69 Table 2 6 The seasonal tariff schedule for 2010 South African lemon exports Lemons: EU Imp ort Schedule (CN code: 0805501010) Seasonal Periods Entry Price Range (e uros) MFN tariff % + Specific Tariff (per 100/kg) Range Period 1 46.20 42.50 6.4 + 0 25.6 Period 2 46.20 38.80 6.4 + 0 25.6 Period 3 55.80 46.90 6.4 + 0 25.6 Period 4 55.80 48.00 6.4 + 0 25.6 Period 5 55.80 51.30 6.4 + 0 25.6 Period 6 42.60 42.50 6.4 + 0 25.6 [ European Commission. (2006, June). The CAP and International Trade Negotiations. Retrieved May 29, 2012, from EU trade documents: http://trade.ec.europa.eu/doclib/docs/2006/june/tradoc_129092.pdf ]
70 CHAPTER 3 LIT E RATURE REVIEW This chapter reviews the literature on trading issues between the European Union ( EU ) and th e rest of the world with respect to the fruit and vegetable sector. First, the former import regime is discussed in light of a paper written shortly after the Uruguay Round Agreement Acts ( URAA ) In this paper, the Reference Price System ( RPS ) and the En try Price System ( EPS ) are compared. Next, the effects of the EPS are discussed from the viewpoint of empirical estimates performed on three significant products, apples, oranges and tomatoes. Several studies testing the impacts of preferential trading a rrangements and the different methods employed follow. Finally, in light of the on going Doha Round, the issues of preference erosion and trade diversion and creation are briefly reviewed. Reference Price System In order to understand the EPS one must un derstand the RPS import regime. The RPS s ets the reference price for most fruits and vegetables produced i n the EU. The RPS was intended to protect and enhance the domestic egetable sector enhanced domestic production by 42 % (Swinbank & Ritson, 1995) on the basis of government expenditure for withdrawals and other su pport measures. is a proxy for the world price.
71 percentage in the data exhibited in the article for years 1986 to 1988 the dom estic price of lemons was set at 205.6 % above the external price, which was s econd highest to pears at 208.8 % of the external price. The lowest recorded domestic price was 121.7 % above the external price for plums and peaches. The European Council was resp onsible for establishing the rules for the RPS. Additionally they determined product coverage and fixed the reference prices each year for 19 products. The reference prices were determined by taking the arithmetic mean of es, and then adding an allowance for transportation between pro duction and consumption areas. The reference prices fluctuated according to the production calendar of each product, with the lowest levels at the peak of the harvest season, and higher referen ce prices protecting EU growers during the off season and at the beginning and end of marketing per iods. Each EU M ember S tate monitored the price of imports from each country of origin and reported this to the European Commission. The wholesale market pri ces were monitored in order to mai ntain the desired price levels. When a country supplied a significant amount of produce at a low price, so applied to the supplying country. The countervailing duty was charged when t he price, as calculated by the import price less th e customs duty, was more than 6 % less than the reference price, per 100 kilograms. If this was the case for more than two successive days or three times in five days, the country was charged a countervail ing duty equal to the difference in the reference price and the import price.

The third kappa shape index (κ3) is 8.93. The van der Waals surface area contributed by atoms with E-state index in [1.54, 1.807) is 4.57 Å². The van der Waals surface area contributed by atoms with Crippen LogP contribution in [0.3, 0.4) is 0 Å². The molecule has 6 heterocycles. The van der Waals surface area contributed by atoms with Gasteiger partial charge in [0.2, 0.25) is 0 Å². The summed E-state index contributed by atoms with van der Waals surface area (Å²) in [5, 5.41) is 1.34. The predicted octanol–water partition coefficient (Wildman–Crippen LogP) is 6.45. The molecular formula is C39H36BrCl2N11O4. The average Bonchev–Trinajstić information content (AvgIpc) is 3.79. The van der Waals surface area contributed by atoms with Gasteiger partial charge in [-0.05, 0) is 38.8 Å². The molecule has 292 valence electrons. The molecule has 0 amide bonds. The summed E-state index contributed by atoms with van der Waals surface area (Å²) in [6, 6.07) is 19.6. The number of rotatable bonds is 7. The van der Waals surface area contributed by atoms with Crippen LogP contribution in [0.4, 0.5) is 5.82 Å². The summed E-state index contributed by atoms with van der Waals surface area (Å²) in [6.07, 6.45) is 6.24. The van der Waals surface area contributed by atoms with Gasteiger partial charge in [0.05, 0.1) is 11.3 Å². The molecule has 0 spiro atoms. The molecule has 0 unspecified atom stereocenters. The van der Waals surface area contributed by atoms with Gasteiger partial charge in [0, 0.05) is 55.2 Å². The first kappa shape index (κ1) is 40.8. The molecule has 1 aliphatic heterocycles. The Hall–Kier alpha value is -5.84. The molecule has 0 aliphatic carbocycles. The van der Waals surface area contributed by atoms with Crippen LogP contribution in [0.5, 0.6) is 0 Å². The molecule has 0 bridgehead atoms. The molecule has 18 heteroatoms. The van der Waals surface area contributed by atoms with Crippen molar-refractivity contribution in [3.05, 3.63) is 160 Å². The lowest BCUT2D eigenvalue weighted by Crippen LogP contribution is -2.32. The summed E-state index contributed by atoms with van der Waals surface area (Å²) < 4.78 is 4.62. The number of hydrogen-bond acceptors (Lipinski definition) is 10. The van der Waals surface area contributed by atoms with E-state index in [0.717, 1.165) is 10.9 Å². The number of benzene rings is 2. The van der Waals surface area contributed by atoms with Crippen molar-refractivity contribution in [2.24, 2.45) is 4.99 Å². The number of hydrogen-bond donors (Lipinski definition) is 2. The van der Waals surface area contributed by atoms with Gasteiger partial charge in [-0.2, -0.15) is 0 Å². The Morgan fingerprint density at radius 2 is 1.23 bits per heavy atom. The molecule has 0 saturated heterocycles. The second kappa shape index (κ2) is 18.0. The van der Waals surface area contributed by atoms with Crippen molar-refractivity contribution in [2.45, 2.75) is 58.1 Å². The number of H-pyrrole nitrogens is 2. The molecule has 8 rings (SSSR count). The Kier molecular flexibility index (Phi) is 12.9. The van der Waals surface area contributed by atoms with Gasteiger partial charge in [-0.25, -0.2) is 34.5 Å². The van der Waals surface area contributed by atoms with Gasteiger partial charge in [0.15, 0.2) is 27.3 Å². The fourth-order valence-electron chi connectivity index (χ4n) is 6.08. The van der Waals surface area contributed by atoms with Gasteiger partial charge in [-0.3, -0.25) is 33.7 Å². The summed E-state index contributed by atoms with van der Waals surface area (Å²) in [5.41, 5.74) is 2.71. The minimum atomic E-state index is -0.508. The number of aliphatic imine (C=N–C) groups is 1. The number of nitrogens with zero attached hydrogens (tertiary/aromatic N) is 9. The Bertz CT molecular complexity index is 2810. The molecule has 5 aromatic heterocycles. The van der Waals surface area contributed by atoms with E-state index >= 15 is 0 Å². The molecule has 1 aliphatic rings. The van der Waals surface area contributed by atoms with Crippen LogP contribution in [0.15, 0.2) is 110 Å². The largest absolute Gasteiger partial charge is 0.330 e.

72 The RPS provided incentives for supplying countries to sell their EU bound exports at the reference price. The incentives were created so that supplying countries could avoid co untervailing duties when selling their EU bound products. Countervailing charges, once incurred, usually did not last long, as they forced the exporting country to withdraw some or all o Swinbank and RItson (1993) conducted a study that provided a record of the application of these countervailing duties between 1988 and 1994. They found that when patterns of charges reached prohibitive rates, the EU country stopped importing. They also recorded the number of times countervailing charges were introduced in each country a nd for each protected product. Three noteworthy findings relevant to this paper came from this study. The first finding pertained to countervailing charges. Th e study revealed that countervailing charges increased significantly during that p eriod. Specifically, 500 countervailing ch arges occurred in that period. The second finding was that lemons received the most countervailing duties w ith 159 charges. This m eans that lemons had become the product to which reference prices were having the m ost protective effect. Over 50 % of the countervailing charges were to Turkey and Argentina; South Africa received two countervailing charges. The third finding was that Spa in incurred over one third of the cou ntervailing charges on 50 % of its products exported to the European Community countries. Although Spain joined the EU in 1986, it was not until the common market was implemented that Spain got free access to the other M ember S tates This took place for fresh fruits and vegetables in 1993.